Key Strategies for CISOs to Effectively Address Third-Party Risks


The methods used to evaluate and manage third-party risks currently are inefficient and time-consuming. In order to address business exposure, CISOs need to adopt new principles.

IT and security leaders must involve stakeholders to develop a policy, identify threats, and promote predetermined mitigations in order to address exposure to third-party cyber threats.

CISOs should be more forthright about their expectations from third parties, and this should include the minimal controls and standards necessary to safeguard the business from unacceptable risks rather than encouraging the termination of third partners.

Determine Third-Party Risk Scope and Policy

It is impossible to manage third-party cyber risk in isolation. To be successful, business leadership, legal counsel, supply chain, procurement, and other key stakeholders must be involved to set expectations and enforce standards.

Security leaders can start by determining the range of the third parties that the company interacts with. Supply chain partners, customers, business partners, and even regulators may fall under this category, in addition to IT suppliers and vendors that function on the network.

Identifying low-risk and high-risk third-party engagements is the second phase. Choosing which cybersecurity risks the company is ready to accept should be a joint effort with the board of directors or the risk committee.

Also Read: Privileged Access Management helps prevent the cyberattacks cycle

The next step for CISOs is to set non-negotiables or minimum requirements based on risk scenarios. These guidelines may be distributed both internally and externally, made public on external-facing sites, included in procurement engagement requests, and in third-party codes of conduct.

To tie everything together, a robust policy for third-party risk should be documented. This outlines the expectations, the categories of third parties that deserve examination, and how their skills will be evaluated for business, IT, procurement, and stakeholders.

Adopt a Triage Strategy 

The evaluation of third-party security capability is required by many regulations. However, asking suppliers about their security procedures does not ensure that the controls are enforced consistently, that they won’t fail, or that they are fool proof. Additionally, it makes CISOs spend a lot of time doing analysis rather than addressing issues.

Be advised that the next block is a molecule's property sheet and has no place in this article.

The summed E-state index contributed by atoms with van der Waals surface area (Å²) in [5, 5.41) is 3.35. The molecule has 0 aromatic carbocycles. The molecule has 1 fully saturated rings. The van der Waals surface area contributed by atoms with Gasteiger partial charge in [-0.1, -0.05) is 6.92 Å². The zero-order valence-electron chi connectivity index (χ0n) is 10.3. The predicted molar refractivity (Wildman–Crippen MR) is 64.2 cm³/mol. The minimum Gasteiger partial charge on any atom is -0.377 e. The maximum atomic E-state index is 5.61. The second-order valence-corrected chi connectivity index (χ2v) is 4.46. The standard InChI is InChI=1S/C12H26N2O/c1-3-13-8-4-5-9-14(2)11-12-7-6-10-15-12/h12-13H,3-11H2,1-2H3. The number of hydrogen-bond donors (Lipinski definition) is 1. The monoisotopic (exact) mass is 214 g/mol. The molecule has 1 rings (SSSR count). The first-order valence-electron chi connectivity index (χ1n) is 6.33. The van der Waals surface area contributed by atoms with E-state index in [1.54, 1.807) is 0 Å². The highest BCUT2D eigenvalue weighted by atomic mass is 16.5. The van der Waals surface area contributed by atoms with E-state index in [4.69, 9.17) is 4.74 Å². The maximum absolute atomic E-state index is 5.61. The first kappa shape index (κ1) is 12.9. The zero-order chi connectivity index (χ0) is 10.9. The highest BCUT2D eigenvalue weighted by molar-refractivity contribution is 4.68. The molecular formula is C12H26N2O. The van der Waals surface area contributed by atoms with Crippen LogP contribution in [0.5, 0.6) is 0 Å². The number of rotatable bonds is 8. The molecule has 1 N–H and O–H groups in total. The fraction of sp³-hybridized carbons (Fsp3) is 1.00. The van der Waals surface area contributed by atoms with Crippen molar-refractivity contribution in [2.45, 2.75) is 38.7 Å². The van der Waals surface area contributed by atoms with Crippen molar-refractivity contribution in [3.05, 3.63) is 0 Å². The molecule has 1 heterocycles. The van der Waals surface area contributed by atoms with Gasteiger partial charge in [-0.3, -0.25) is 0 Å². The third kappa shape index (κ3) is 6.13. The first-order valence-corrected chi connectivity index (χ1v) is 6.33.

Most regulations demand that the analysis be proportionate to the gravity of the threat posed by the third party. CISOs can do the proper level of analysis to identify related activities with the help of a triage strategy.

Each party may take into account the following:

  • Do they have access to, store, or handle customer or sensitive data?
  • Do they physically or virtually access the company’s technology network?

Security checks might not be necessary if the answers to these questions are negative. The next step is to decide what mitigations are required if the response to either or both questions is yes.

However, a third party that is storing sensitive business data but not consumer information and does not have access to systems may fall into the “medium” category and call for a passive perimeter scan, possibly employing a security rating service.

Encouraging stakeholders to include these checks in their interactions with third parties is also crucial.

For example, procurement can specify evaluation criteria in engagement requests to screen higher-risk third parties before evaluating their functional capabilities. For specific situations, such as certification reports, notification of breaches, requirements for encryption standards, and remediation of control gaps, legal can include contractual clauses.

These steps help in integrating external cybersecurity safeguards into the business processes of the enterprise.

Create Predetermined Actions against Third-Party Risks

Despite substantial investment in third-party risk measurement, the majority of assessments yield no action. There is usually a disconnect between the ability of the CISO to communicate actions the organization can take and the analysis findings.

By offering practical solutions to the company, a specified set of activities can assist CISOs in mitigating common third-party risk scenarios. They must compile a list of potential threats and countermeasures and add to it over time.

Also Read: Cybersecurity in 2023: Top Three Predictions

Implement a Monitoring and Reporting Strategy

Monitoring and reporting of third-party needs to be an ongoing process. Many CISOs already track some threats from third parties, like those from IT vendors. However, CISOs shouldn’t be held as the only ones fully responsible for this activity. Using a mix of services, governance, and third-party self-reporting is a best practice.

CISOs must put a plan in place for monitoring third-party risks by dedicating resources to manage the cyber-risk register, respond to shifting risk factors and disclose concerns to key stakeholders.

For more such updates follow us on Google News ITsecuritywire News. Please subscribe to our Newsletter for more updates.